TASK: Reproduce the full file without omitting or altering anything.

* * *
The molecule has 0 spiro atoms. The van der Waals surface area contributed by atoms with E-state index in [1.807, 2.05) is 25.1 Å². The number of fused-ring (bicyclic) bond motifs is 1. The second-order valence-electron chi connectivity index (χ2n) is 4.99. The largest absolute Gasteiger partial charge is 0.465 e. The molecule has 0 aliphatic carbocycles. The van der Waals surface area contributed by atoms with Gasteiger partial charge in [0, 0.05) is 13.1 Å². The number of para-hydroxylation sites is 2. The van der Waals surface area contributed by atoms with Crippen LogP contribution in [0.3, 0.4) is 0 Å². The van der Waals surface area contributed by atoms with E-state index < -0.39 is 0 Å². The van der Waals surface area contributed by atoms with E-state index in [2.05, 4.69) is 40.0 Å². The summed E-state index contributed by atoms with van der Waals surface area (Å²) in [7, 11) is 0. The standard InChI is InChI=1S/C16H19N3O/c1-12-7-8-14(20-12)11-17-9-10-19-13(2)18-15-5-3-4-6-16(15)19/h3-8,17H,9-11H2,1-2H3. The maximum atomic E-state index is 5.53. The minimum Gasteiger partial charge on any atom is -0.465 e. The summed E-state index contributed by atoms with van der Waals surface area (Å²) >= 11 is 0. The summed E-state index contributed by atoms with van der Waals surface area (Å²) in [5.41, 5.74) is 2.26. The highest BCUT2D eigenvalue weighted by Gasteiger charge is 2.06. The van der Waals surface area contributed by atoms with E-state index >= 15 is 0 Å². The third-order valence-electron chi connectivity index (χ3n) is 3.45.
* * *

The molecule has 0 spiro atoms. The van der Waals surface area contributed by atoms with E-state index in [1.807, 2.05) is 25.1 Å². The number of fused-ring (bicyclic) bond motifs is 1. The second-order valence-electron chi connectivity index (χ2n) is 4.99. The largest absolute Gasteiger partial charge is 0.465 e. The molecule has 0 aliphatic carbocycles. The van der Waals surface area contributed by atoms with Gasteiger partial charge in [0, 0.05) is 13.1 Å². The number of para-hydroxylation sites is 2. The van der Waals surface area contributed by atoms with Crippen LogP contribution in [0.3, 0.4) is 0 Å². The van der Waals surface area contributed by atoms with E-state index < -0.39 is 0 Å². The van der Waals surface area contributed by atoms with E-state index in [2.05, 4.69) is 40.0 Å². The summed E-state index contributed by atoms with van der Waals surface area (Å²) in [7, 11) is 0. The standard InChI is InChI=1S/C16H19N3O/c1-12-7-8-14(20-12)11-17-9-10-19-13(2)18-15-5-3-4-6-16(15)19/h3-8,17H,9-11H2,1-2H3. The maximum atomic E-state index is 5.53. The minimum Gasteiger partial charge on any atom is -0.465 e. The summed E-state index contributed by atoms with van der Waals surface area (Å²) >= 11 is 0. The summed E-state index contributed by atoms with van der Waals surface area (Å²) in [5.41, 5.74) is 2.26. The highest BCUT2D eigenvalue weighted by Gasteiger charge is 2.06. The van der Waals surface area contributed by atoms with E-state index >= 15 is 0 Å². The third-order valence-electron chi connectivity index (χ3n) is 3.45.